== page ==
Founder of Prison Dog Training Program Visits Airway Heights
June 8, 2016
Department of Corrections
Sister Pauline Quinn visits inmate dog handlers at the AHCC program. They train dogs from the SpokAnimal Humane Society. (Tim Kelly , DOC Communications)
AIRWAY HEIGHTS Inmate dog handlers in the Airway Heights Corrections Center (AHCC) Pawsitive Dogs program had a rare opportunity to meet the woman who helped bring animal training programs to prisons all over the nation.
Sister Pauline Quinn, founder of the Prison Pet Partnership, visited AHCC May 5 to observe the Pawsitive Dogs program and offer suggestions to help the program grow. During the visit, she also met the program’s inmate dog handlers and spoke to them about about how their work impacts the field of corrections.
“The dog program allows offenders that are in the prison program to change their outlook on the world and themselves,” Quinn said.
Quinn, a Dominican nun, started a program in 1981 that allowed shelter dogs to live with inmates in prison. The inmates provided daily care for the dogs and trained them to become service animals. The service animal training program began at Washington Corrections Center for Women (WCCW) in Gig Harbor and its success led to the launch of similar programs at prisons across the state.
Several prisons also run dog adoption programs, which allow inmates to provide daily care, obedience and socialization training to dogs from local shelters who live with inmates in their cells. The goal of those programs is to make the dogs more desirable for adoption, while providing the inmates to learn basic animal husbandry skills. AHCC is one of nine Washington prisons that run dog adoption programs in partnership with animal shelters. Quinn’s programs have received wide national acclaim and have spurred the creation of similar programs in prisons across the United States, according to the Prison Pet Partnership website.
Impact on Inmates
Inmate dog handlers learn about the patience and hard work it takes to train a dog. The Pawsitive Dogs program allows offenders to learn the difference between enforcing compliance and helping the dog learn to make appropriate choices and allows offenders to see the “bigger picture” when making a training decision. Offenders learn that when training a dog, mistakes are a normal part of learning anything new. Learning from those mistakes is how we grow as trainers and people.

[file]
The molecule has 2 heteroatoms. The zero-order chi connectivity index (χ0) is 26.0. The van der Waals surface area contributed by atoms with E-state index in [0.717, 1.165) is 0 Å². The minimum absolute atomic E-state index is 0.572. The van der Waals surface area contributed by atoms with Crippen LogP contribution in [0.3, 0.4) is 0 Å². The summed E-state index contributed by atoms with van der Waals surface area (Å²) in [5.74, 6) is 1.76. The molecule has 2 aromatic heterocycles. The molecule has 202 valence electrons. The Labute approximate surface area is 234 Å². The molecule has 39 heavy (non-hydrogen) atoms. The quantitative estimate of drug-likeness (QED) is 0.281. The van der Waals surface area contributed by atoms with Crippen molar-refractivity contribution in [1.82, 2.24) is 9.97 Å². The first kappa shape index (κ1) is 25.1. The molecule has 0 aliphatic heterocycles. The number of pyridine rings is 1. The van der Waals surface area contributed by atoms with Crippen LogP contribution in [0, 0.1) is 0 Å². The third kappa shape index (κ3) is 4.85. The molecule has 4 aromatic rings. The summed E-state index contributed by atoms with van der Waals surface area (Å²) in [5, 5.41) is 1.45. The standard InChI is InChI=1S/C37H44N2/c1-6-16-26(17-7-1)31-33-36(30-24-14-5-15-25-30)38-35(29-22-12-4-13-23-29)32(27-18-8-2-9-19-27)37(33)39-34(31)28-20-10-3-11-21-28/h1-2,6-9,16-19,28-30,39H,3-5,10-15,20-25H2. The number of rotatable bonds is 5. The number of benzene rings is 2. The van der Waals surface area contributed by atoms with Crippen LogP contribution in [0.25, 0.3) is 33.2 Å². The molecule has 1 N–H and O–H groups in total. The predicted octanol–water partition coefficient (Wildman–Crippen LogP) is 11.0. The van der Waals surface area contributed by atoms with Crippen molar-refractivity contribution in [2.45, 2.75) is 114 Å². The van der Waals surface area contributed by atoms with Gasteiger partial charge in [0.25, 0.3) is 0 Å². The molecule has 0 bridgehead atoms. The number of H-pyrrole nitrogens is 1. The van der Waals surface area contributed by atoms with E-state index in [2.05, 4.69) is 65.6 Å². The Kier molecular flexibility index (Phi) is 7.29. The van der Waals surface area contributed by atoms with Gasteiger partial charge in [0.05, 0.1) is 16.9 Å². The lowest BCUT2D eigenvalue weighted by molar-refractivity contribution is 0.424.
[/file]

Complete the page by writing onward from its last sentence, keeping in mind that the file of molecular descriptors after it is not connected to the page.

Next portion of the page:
Another important outcome of the program is it allows handlers to focus on their lives and see the world though others’ perspectives, according to Quinn. It also centers around positive reinforcement, which can minimize feelings of resentment that may be felt in prison. Quinn said it the program often inspires inmates to make changes in their lives and that they are proud of. They can use these skills to live healthy, productive lives once they reenter society.
Brad Self, an inmate in the program, said he is an example of this. In addition to serving as a handler in the Pawsitive Dogs program, he taught himself to crochet sweaters for the dogs, which are given to their new owners when they are adopted. He said his experience with the dogs has taught him to look at a difficult situation with an optimistic perspective and that the program has had a positive impact in his life.
Richard Atinson, another inmate dog handler, said the program allows inmates like himself to express themselves through positive communication in a productive learning environment.
Following Quinn’s visit, inmates Jorge Sosa and Jeremy Medlin, who are “dog mentors,” shared how the program has enriched their lives. Dog mentors are inmates who have been in the program for more than six months and have trained at least three dogs. They use their experience to help train inmates who are new to the program. They said the experience of training dogs has left them feeling humbled and happy to be able to pass on the skills they’ve learned from the program to help others.